Trigger warning for discussion of suicide, depression, and mental illness.
The core paradox of men and depression is this: women are more likely to be depressed; men are more likely to kill themselves. This makes literally no sense. Unless one is assuming a giant epidemic of men who wake up bright and early one morning, whistling a jaunty tune and thinking cheerfully about the day ahead, who then commit suicide because it seems like the thing to do, it’s simply bizarre.
One of the most obvious explanations for the paradox is that, for whatever reason, men who are depressed are much less likely to be diagnosed with depression.
Of course, one major factor affecting whether men get diagnosed with depression is that men in general far less likely to go to a doctor and get diagnosed with an illness. Where women are likely to go to the doctor when they’re suffering a mysterious pain, men are more likely to tough it out and be macho and endure. This is particularly true of emotional pain: if you believe boys don’t cry, you are not going to go to a psychologist because you feel sad and empty and hopeless all the time.
However, another reason is that many of the diagnostic criteria for depression are symptoms primarily shown by women, not symptoms primarily shown by men. Dr. Christopher Kilmartin describes women as tending to act in and men as tending to act out. That is, women tend to express their depression internally (crying, self-injury, worrying, fatigue, taking about sad feelings), while men tend to express their depression externally, through “chronic anger, self-destructiveness, drug use, gambling, womanizing, and workaholism.”
A study of young men by the Samaritans, a British anti-suicide group, provided some interesting results:
- Half of suicidal boys had been in trouble with the police.
- Suicidal boys are four times more likely to smoke than non-suicidal boys.
- Suicidal boys are three times more likely to drink than non-suicidal boys.
- Suicidal boys are ten times more likely to take illegal drugs than non-suicidal boys.
- Suicidal boys are four times more likely to smash something up when stressed than non-suicidal boys.
- A third of suicidal boys withdraw (i.e. “keep it to themselves,” “stay in their room”) when stressed.
- 59% of suicidal boys, as opposed to 33% of non-suicidal boys, believe boys are expected to cope with problems themselves.
- 58% of suicidal boys believe men are losing rights, compared to 39% of non-suicidal boys.
- 52% of suicidal boys believe a helpline can’t do anything to improve their lives, compared with 22% of non-suicidal boys.
Of course, correlation is not causation. For instance, getting in trouble with police may cause depression to the point of wanting to kill oneself or both getting in trouble with police and suicidal ideation may be caused by a certain personality trait (impulsiveness?). However, in total, these statistics create a portrait of “male-pattern” depression.
Powerlessness may be externalized, such as by blaming it on “feminism going too far,” in order to resolve the contradiction between the male gender role (which is supposed to always have control over others) and the lack of power characteristic of depression. Depressed men may self-medicate through alcohol, drugs and cigarettes in order to make themselves feel better in a socially acceptable way. Depressed men may withdraw and isolate themselves. Depressed men may channel their emotions into anger, since that’s more acceptable than crying or sadness.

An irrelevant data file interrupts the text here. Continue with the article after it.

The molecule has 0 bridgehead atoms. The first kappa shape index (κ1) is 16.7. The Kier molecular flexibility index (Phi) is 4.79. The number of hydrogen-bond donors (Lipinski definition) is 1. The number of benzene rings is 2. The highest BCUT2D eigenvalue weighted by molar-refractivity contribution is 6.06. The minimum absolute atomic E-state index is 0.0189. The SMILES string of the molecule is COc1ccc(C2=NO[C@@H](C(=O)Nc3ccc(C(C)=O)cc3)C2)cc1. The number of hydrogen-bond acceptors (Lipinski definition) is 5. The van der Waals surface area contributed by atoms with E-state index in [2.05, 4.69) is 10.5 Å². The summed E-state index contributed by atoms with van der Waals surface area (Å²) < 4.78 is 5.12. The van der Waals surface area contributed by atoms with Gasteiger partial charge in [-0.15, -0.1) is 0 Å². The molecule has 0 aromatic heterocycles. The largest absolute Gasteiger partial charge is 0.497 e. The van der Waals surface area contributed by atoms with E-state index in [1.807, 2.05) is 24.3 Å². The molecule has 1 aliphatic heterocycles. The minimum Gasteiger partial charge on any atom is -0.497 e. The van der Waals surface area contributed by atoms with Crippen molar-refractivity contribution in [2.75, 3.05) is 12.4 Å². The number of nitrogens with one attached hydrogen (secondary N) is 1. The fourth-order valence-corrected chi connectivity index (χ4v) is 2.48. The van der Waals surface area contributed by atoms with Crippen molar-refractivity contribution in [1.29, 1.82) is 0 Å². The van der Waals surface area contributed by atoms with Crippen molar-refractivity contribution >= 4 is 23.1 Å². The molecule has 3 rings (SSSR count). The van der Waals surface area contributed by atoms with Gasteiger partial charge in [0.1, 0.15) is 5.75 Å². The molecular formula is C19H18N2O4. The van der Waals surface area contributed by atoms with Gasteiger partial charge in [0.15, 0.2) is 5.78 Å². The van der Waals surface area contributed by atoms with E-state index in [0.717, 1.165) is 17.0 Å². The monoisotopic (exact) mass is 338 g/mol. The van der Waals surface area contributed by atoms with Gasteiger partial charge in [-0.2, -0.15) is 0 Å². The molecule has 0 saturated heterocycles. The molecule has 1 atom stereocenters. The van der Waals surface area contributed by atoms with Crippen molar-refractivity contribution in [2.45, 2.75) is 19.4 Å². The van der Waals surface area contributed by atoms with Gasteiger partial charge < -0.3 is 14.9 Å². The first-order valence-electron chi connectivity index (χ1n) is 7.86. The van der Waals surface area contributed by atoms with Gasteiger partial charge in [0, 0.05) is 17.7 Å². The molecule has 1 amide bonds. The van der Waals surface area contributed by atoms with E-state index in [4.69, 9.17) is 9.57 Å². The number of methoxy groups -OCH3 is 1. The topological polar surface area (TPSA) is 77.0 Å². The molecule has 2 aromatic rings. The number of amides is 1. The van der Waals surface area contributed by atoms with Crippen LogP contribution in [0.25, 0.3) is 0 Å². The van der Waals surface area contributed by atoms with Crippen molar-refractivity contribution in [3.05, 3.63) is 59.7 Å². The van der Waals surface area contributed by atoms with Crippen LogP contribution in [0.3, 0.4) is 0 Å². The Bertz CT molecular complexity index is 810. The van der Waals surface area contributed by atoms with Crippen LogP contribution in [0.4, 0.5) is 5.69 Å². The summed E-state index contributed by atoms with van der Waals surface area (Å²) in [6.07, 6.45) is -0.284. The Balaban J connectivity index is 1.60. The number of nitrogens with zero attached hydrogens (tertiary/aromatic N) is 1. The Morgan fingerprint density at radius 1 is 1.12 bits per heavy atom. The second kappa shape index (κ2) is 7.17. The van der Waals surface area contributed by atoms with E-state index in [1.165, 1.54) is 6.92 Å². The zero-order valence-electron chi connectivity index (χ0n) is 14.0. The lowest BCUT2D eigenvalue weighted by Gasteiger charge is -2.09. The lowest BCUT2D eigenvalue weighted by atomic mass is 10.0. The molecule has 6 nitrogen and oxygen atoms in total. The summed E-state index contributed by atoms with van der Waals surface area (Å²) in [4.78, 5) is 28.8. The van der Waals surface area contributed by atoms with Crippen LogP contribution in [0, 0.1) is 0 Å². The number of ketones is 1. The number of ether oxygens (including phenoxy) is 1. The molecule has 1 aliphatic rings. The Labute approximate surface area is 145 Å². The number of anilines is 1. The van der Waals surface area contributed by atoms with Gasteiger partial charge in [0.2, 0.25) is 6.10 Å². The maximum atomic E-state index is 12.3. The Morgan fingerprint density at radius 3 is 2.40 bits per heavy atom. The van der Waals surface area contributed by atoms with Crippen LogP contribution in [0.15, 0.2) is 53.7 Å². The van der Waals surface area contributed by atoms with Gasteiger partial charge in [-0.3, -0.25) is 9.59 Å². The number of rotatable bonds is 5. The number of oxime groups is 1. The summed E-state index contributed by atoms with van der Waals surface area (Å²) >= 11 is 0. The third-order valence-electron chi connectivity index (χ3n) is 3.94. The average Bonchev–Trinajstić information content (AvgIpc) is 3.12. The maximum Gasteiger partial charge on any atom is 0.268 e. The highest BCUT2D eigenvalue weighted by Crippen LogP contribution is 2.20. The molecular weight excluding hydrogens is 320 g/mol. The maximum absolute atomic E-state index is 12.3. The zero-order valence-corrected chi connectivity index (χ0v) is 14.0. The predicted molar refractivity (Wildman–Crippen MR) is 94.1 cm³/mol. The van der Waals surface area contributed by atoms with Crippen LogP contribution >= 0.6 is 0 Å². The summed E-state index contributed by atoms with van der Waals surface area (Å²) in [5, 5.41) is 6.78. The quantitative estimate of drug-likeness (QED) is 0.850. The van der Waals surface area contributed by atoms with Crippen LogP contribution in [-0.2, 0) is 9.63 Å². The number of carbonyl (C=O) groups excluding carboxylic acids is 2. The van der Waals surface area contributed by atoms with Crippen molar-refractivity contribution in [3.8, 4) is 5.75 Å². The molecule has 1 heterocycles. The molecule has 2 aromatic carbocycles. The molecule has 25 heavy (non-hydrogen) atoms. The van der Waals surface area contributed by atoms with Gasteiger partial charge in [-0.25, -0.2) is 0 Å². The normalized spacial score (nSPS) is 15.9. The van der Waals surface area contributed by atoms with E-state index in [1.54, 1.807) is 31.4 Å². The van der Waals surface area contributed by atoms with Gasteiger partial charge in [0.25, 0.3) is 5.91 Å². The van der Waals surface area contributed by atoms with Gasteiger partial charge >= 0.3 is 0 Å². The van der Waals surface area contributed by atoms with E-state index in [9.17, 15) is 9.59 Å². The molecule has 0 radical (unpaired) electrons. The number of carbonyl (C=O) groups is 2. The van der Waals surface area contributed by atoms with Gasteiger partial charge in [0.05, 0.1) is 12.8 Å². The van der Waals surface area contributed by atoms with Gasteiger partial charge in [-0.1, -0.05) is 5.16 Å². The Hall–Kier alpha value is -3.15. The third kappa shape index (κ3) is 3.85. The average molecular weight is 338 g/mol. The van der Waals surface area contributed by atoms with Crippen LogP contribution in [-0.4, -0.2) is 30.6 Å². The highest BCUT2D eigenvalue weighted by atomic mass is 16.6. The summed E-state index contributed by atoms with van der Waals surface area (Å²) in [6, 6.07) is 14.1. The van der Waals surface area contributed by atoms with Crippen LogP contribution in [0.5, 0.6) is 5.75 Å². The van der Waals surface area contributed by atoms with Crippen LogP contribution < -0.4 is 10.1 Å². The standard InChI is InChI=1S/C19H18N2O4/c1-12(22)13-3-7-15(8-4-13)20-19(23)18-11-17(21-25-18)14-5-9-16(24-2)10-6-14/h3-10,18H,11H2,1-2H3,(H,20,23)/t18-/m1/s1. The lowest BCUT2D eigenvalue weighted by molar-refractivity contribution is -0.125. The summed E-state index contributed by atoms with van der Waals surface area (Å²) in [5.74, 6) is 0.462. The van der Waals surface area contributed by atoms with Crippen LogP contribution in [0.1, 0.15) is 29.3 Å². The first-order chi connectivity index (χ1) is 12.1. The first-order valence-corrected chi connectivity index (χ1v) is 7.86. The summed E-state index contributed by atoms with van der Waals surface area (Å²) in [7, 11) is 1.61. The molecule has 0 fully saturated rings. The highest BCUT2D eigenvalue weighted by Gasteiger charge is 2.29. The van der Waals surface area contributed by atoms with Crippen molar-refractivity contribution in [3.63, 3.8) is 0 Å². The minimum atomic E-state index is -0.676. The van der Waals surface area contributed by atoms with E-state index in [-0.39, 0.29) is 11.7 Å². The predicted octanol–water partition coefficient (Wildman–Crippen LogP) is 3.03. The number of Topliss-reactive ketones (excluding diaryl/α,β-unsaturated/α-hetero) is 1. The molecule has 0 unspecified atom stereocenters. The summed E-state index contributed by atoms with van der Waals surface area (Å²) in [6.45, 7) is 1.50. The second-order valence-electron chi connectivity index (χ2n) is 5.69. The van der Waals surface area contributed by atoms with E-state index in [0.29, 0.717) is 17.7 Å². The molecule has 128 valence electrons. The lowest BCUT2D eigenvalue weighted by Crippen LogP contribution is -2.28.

And they will not seek help, because men don’t seek help.
I don’t mean to be gender-essentialist here. Many women express their depression through self-medication and anger; many men express their depression through crying and talking about being sad. However, in aggregate, there do seem to be tendencies for men to express their depression in a different way from women in order to express their masculinity properly.
Unfortunately, this leads to many men not receiving the treatment they need. Half of all prison inmates in the United States have at least one mental illness; the vast majority of prison inmates are male. Men are twice as likely as women to become alcohol dependent at some point in their lives. In Europe, women are only 20% of users of drug treatment centers which is impressive, given the general socialized tendency for men to not seek mental health help. Men who are depressed may find themselves in the prison or drug treatment system instead of seeking the help they need.
How can we fight this? There are three steps, I think:
1) Raise awareness among mental-health professionals and the public of male-pattern depression. Anger, withdrawal and self-medication may be serious signs of depression among men. Mental-health professionals should take these symptoms as seriously as they take typically feminine symptoms such as self-reported depression.
2) Encourage men to seek help by redefining seeking mental health help as masculine. Taking advantage of masculinity may help more men seek the help they need. Positively depict men getting mental health help as courageous, assertive, taking control of one’s life and being a leader. If I were running the world, I’d start an ad campaign with prominent masculine celebrities “coming out of the closet” about their experiences with mental illness and saying that seeking help is manly.
3) Get rid of toxic cultural ideas of masculinity. It is fuckstupid that two of the most prominent coping mechanisms for men are “taking illegal drugs” and “smashing stuff.” Seriously? That’s the best our culture can do? Women are encouraged to cry, talk to their friends and seek mental health help, and men are encouraged to cause harm to themselves, others and innocent inanimate objects? What the hell? The current cultural construction of masculinity is a mental health crisis.